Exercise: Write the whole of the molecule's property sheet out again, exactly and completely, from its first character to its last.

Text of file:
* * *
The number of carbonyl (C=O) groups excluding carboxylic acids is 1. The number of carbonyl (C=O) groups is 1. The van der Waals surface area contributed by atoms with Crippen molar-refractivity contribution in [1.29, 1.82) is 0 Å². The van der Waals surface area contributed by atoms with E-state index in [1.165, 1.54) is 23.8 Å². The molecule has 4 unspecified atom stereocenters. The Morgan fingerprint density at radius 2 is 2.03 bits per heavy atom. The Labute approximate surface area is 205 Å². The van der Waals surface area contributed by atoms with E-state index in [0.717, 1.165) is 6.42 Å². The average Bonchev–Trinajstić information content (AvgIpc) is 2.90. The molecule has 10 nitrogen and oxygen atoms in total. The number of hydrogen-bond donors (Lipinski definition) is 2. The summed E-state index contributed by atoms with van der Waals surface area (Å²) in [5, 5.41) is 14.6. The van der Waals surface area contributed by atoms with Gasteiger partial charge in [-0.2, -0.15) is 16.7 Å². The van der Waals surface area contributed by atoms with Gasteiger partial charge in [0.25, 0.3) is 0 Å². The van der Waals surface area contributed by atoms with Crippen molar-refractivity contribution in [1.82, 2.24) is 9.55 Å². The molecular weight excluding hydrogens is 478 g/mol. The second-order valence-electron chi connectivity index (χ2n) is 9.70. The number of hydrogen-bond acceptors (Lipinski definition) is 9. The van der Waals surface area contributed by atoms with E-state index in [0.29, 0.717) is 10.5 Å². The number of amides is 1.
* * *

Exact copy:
The number of carbonyl (C=O) groups excluding carboxylic acids is 1. The number of carbonyl (C=O) groups is 1. The van der Waals surface area contributed by atoms with Crippen molar-refractivity contribution in [1.29, 1.82) is 0 Å². The van der Waals surface area contributed by atoms with E-state index in [1.165, 1.54) is 23.8 Å². The molecule has 4 unspecified atom stereocenters. The Morgan fingerprint density at radius 2 is 2.03 bits per heavy atom. The Labute approximate surface area is 205 Å². The van der Waals surface area contributed by atoms with E-state index in [0.717, 1.165) is 6.42 Å². The average Bonchev–Trinajstić information content (AvgIpc) is 2.90. The molecule has 10 nitrogen and oxygen atoms in total. The number of hydrogen-bond donors (Lipinski definition) is 2. The summed E-state index contributed by atoms with van der Waals surface area (Å²) in [5, 5.41) is 14.6. The van der Waals surface area contributed by atoms with Gasteiger partial charge in [-0.2, -0.15) is 16.7 Å². The van der Waals surface area contributed by atoms with Gasteiger partial charge in [0.25, 0.3) is 0 Å². The van der Waals surface area contributed by atoms with Crippen molar-refractivity contribution in [1.82, 2.24) is 9.55 Å². The molecular weight excluding hydrogens is 478 g/mol. The second-order valence-electron chi connectivity index (χ2n) is 9.70. The number of hydrogen-bond acceptors (Lipinski definition) is 9. The van der Waals surface area contributed by atoms with E-state index in [0.29, 0.717) is 10.5 Å². The number of amides is 1.